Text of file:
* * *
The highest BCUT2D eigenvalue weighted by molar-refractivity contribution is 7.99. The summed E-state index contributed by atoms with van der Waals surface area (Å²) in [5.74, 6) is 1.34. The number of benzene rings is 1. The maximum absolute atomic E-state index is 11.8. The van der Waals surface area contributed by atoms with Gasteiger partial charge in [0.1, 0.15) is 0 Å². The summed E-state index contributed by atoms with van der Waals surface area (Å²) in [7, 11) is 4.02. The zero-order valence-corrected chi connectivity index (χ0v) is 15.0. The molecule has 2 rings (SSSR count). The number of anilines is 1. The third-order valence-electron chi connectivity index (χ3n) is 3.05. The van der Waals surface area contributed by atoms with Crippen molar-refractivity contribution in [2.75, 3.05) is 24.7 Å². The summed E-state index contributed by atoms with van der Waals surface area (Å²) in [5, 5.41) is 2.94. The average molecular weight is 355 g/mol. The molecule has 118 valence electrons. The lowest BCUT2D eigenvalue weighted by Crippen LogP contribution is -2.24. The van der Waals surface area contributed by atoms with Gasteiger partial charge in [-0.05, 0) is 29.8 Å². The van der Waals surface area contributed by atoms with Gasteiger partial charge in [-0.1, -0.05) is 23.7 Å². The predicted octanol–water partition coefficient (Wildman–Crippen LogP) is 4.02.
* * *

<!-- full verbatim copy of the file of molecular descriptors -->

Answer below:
The highest BCUT2D eigenvalue weighted by molar-refractivity contribution is 7.99. The summed E-state index contributed by atoms with van der Waals surface area (Å²) in [5.74, 6) is 1.34. The number of benzene rings is 1. The maximum absolute atomic E-state index is 11.8. The van der Waals surface area contributed by atoms with Gasteiger partial charge in [0.1, 0.15) is 0 Å². The summed E-state index contributed by atoms with van der Waals surface area (Å²) in [7, 11) is 4.02. The zero-order valence-corrected chi connectivity index (χ0v) is 15.0. The molecule has 2 rings (SSSR count). The number of anilines is 1. The third-order valence-electron chi connectivity index (χ3n) is 3.05. The van der Waals surface area contributed by atoms with Crippen molar-refractivity contribution in [2.75, 3.05) is 24.7 Å². The summed E-state index contributed by atoms with van der Waals surface area (Å²) in [5, 5.41) is 2.94. The average molecular weight is 355 g/mol. The molecule has 118 valence electrons. The lowest BCUT2D eigenvalue weighted by Crippen LogP contribution is -2.24. The van der Waals surface area contributed by atoms with Gasteiger partial charge in [-0.05, 0) is 29.8 Å². The van der Waals surface area contributed by atoms with Gasteiger partial charge in [-0.1, -0.05) is 23.7 Å². The predicted octanol–water partition coefficient (Wildman–Crippen LogP) is 4.02.